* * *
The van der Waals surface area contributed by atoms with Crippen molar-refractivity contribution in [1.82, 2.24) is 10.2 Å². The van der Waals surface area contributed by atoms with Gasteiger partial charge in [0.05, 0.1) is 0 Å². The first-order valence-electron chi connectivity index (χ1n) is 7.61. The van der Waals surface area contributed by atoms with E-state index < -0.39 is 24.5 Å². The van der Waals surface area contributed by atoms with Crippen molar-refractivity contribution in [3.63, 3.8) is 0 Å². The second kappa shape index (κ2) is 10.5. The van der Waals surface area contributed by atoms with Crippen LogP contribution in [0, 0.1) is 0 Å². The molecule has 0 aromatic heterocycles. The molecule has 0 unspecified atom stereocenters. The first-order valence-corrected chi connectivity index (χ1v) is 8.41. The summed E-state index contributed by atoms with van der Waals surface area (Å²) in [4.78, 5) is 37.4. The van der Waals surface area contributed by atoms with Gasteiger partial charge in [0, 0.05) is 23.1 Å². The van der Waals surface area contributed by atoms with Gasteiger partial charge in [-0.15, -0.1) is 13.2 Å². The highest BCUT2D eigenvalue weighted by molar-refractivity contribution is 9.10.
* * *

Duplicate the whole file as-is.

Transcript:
The van der Waals surface area contributed by atoms with Crippen molar-refractivity contribution in [1.82, 2.24) is 10.2 Å². The van der Waals surface area contributed by atoms with Gasteiger partial charge in [0.05, 0.1) is 0 Å². The first-order valence-electron chi connectivity index (χ1n) is 7.61. The van der Waals surface area contributed by atoms with E-state index < -0.39 is 24.5 Å². The van der Waals surface area contributed by atoms with Crippen molar-refractivity contribution in [3.63, 3.8) is 0 Å². The second kappa shape index (κ2) is 10.5. The van der Waals surface area contributed by atoms with Crippen LogP contribution in [0, 0.1) is 0 Å². The molecule has 0 aromatic heterocycles. The molecule has 0 unspecified atom stereocenters. The first-order valence-corrected chi connectivity index (χ1v) is 8.41. The summed E-state index contributed by atoms with van der Waals surface area (Å²) in [4.78, 5) is 37.4. The van der Waals surface area contributed by atoms with Gasteiger partial charge in [0, 0.05) is 23.1 Å². The van der Waals surface area contributed by atoms with Gasteiger partial charge in [-0.15, -0.1) is 13.2 Å². The highest BCUT2D eigenvalue weighted by molar-refractivity contribution is 9.10.